Was the Sony Cyberattack North Korea’s Strike Back at Western Media?
If North Korea is behind the cyberattack on Sony Pictures, it would be a case of the authoritarian nation striking a blow against Western film and television it considers a major threat to its control over its citizens.
No one but the attackers knows for sure who hacked Sony Pictures last week, temporarily crippling the company’s corporate email, and leaking the recent drama Fury, as well as unreleased films, including a remake of the classic musical Annie. North Korea has declined to accept or deny responsibility.
But the country immediately became the subject of speculation because it has complained to the United Nations about Sony’s upcoming Seth Rogen-James Franco comedy The Interview, about an assassination attempt on the nation’s ruler, Kim Jong-un. The film was not among those leaked.
North Korea’s government considers Western films a threat because they undercut Kim’s efforts to limit his citizens’ exposure to the outside world. In the FRONTLINE investigation, The Secret State of North Korea, defectors describe how seeing luxury cars, tall buildings and abundant food on-screen made them question whether their country — a totalitarian state bedeviled by hunger and scarcity — was truly the greatest on earth.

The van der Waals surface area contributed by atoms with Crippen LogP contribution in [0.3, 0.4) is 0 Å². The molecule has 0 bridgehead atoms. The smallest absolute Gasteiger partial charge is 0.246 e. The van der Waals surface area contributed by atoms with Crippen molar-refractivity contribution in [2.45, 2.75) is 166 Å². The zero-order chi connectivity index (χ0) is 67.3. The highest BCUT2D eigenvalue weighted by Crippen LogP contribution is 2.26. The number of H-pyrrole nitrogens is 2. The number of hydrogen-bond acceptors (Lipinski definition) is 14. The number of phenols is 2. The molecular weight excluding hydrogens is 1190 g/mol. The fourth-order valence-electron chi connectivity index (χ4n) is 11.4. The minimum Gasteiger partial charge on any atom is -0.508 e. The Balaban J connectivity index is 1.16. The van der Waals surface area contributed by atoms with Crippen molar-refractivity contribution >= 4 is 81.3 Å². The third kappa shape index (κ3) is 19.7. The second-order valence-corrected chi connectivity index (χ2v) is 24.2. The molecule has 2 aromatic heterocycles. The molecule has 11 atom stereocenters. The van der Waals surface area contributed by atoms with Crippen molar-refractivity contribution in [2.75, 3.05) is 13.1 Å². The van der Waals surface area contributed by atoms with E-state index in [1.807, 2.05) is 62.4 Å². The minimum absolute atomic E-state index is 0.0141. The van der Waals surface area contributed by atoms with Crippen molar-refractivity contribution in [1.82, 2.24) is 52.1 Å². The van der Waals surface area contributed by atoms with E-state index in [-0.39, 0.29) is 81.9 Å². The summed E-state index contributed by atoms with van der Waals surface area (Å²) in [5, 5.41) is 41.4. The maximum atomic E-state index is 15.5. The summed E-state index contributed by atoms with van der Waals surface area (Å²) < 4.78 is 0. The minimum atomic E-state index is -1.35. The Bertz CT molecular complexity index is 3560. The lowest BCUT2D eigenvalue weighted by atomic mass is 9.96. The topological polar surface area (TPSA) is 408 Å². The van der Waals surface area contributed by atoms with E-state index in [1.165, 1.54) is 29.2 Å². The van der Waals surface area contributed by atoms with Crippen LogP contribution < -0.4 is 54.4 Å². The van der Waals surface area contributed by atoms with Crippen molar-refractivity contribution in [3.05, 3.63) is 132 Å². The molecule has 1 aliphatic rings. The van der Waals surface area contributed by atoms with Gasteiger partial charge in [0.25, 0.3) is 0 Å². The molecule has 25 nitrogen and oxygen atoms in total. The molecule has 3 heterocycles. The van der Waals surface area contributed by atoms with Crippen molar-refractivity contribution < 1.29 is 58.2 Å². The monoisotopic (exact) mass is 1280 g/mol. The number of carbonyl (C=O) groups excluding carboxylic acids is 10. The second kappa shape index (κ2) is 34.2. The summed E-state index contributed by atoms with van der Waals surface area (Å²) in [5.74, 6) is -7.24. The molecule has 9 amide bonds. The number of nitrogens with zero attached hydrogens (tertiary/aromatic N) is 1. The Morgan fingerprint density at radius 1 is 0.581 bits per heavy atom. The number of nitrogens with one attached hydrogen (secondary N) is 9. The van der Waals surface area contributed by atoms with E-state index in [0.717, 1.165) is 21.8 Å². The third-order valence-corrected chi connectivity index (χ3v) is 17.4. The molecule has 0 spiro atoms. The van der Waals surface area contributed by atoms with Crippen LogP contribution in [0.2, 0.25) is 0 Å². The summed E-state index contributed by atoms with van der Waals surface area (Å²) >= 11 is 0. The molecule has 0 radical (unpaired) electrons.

As Jeong Kwang-il, a former political prisoner who smuggles outside media into the north, told FRONTLINE:
The men prefer watching action films… The women enjoy watching soap operas and dramas. The more people are exposed to such media, the more likely they are to become disillusioned with the regime and start wanting to live differently. Popular culture has the most important role in bringing about democracy in North Korea.
Kim has reportedly sent security forces from house to house to uncover illegal DVDs, and last year, reportedly executed people for watching foreign television.
Secret State of North Korea follows Jeong as he smuggles thumb drives of foreign films into the country, and records the sale of foreign DVDs on the black market. Then it shows two teenage girls watching the illegal films, marveling at the sights outside their country.
“I wish we could live somewhere like that,” one of them says.
Watch the segment here (story continues after the video):
Still, North Korea is far from the only possible suspect in the cyberattack. Sony would say only that it is “working closely with law enforcement officials to investigate the matter.”
David Kang, director of the Korean Studies Institute at the University of Southern California, said it’s possible that North Korea would target a film studio since the country considers Western films a threat and Kim has “made clear he doesn’t like the Rogen movie.”
“That being said, I think it’s a bit excessive to immediately think that North Korea devoted all its resources to hacking a company’s website,” Kang added in an email to FRONTLINE. “We often attribute enormous powers to North Korea, when in reality it is a very poor country with limited resources. The North Korean leadership may have decided to attack a company, but I’d want more proof than speculation.”